This is another way to tap into that feedback loop, make it a little bit more fun. And then finally, not everything is a score and we don’t necessarily want everything to be a score, especially when it’s a food and we’ve got a community speaking to that. We don’t want people to be super self-conscious about what they’re eating. But we do want to do is encourage healthy choices and think about that use case where you’re having an amazing meal and it’s not healthy but it tastes great. We still need to live our life and be able to do that. And so we think that these means of providing feedback around the food in a more textured and empathetic way could potentially make this a really rich experience and more fun to eat with Levels. And also you’re going to have questions. You’re going to get stuck.


And so how do we get support from pros? Well, having this social fabric built around food is going to allow us to get feedback from the different recipes you’re trying, the food that you’re logging and so on. Here’s an example of me drinking oat milk. I actually know this is a spiker of course, but here’s Casey popping in. And it doesn’t have to be just Casey, it could be anyone from the community. That’s sort of the beauty of having comments on this kind of stuff. We want to be create the structure and framework to allow it to be positive and helpful. And that’s some work that we’re going to have to continue to look in and interview users around. And so now her choice has become so much richer. She’s logging this food, she’s getting quick biofeedback, she’s getting community feedback. And you can see here that this experience is starting to open up, become a lot more engaging and potentially more of an investment for this user. I think… Oh yeah, that’s it. Thanks everybody.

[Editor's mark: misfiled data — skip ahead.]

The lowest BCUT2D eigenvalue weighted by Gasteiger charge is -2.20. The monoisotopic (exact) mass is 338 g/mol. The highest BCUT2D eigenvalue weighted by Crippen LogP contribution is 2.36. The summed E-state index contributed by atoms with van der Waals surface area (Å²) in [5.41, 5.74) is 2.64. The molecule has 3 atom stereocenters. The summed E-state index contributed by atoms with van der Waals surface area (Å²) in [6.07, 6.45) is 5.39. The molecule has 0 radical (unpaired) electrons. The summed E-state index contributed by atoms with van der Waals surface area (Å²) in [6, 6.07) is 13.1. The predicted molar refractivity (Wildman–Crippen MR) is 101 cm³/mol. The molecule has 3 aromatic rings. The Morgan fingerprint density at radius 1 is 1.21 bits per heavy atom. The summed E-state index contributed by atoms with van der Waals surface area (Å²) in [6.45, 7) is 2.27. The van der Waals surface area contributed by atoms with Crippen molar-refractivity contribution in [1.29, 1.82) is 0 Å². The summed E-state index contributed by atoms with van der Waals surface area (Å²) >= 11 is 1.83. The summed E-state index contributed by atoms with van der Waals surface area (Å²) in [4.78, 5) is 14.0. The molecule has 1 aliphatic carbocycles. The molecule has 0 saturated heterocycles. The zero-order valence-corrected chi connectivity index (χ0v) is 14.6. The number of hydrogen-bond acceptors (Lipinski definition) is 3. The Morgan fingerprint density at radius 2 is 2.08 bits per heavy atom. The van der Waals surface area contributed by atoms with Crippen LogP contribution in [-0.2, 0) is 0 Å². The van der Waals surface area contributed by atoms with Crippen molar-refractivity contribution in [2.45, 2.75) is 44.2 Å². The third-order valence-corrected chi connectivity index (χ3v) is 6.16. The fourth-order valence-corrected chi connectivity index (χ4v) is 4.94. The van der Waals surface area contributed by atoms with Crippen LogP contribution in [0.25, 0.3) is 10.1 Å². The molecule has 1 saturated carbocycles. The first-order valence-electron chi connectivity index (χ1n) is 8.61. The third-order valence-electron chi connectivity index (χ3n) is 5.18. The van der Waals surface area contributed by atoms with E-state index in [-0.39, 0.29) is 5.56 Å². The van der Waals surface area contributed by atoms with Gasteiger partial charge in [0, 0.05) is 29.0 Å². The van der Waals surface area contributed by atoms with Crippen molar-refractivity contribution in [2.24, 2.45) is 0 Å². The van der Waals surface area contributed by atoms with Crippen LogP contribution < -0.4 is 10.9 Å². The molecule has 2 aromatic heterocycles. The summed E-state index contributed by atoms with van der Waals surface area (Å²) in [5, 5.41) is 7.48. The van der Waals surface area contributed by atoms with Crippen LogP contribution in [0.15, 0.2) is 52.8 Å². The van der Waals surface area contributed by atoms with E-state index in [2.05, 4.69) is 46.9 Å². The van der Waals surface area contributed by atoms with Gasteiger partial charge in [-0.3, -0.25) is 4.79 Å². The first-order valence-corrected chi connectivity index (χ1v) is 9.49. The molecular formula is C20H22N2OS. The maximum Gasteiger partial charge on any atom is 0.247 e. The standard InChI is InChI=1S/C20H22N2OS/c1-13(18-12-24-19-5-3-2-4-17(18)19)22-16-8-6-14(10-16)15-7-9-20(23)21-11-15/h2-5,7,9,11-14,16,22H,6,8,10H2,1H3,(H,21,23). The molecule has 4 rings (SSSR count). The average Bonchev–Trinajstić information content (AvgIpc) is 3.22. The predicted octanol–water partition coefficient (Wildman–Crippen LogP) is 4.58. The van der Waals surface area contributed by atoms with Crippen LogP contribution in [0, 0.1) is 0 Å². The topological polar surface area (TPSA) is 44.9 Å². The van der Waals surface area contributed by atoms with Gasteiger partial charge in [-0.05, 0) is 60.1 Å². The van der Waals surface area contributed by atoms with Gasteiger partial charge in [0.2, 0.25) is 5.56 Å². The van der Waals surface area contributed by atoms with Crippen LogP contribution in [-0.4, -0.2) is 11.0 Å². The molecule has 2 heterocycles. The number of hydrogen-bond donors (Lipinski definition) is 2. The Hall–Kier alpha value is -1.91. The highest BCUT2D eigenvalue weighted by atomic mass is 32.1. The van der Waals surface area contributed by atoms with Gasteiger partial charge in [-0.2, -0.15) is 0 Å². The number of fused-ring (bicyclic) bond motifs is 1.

Josh Clemente (51:17):

Awesome. Thank you for the update Alan. I’m going to grab share again. Where’d it go? Here we go. All right, awesome. Thank you. Okay, Paul on demand capture.

Paul Barszcz (51:33):

Yeah, so two weeks ago on our Friday forum we had a quick recap on our Black Friday campaign and the next few slides I’ll be showing an overview of what we did, what the goals for it were and the results. Next slide please. So as a reminder, we had a promo code in place to save $100 on a Levels membership. This was exclusive to our new members only and was promoted through the email list that we had and also an email capture pop-up that we had on our website. The sale ran for four days and we had the email capture on for six days and we also sent out three emails. Next slide.


So we had two funnels to drive these sales. The main one was with the email list as I mentioned. And then the second one was the email capture pop-up on our website. So just as a quick note for anyone who is not aware, we have the email pop-up that you see on the left. This shows up on a website normally after 30 seconds of being on a website. But we had this one kind of redesigned for these six days and it would pop up after 10 seconds after landing on the website.


So going back into the funnel. So we had either the email capture where a person would submit their email there and we would send them an email later on with details on a promo. So we set it’s $100 off and we gave the Black Friday twenty-two promo code that they can then use to go on a website or the landing page to make their purchase and save that amount. Next slide please. So for our goals, the main one was to boost their sales for November. And the secondary ones were to see how our first discount promotion would evolve and also gauge how the decrease in price would also increase our conversions. Next slide.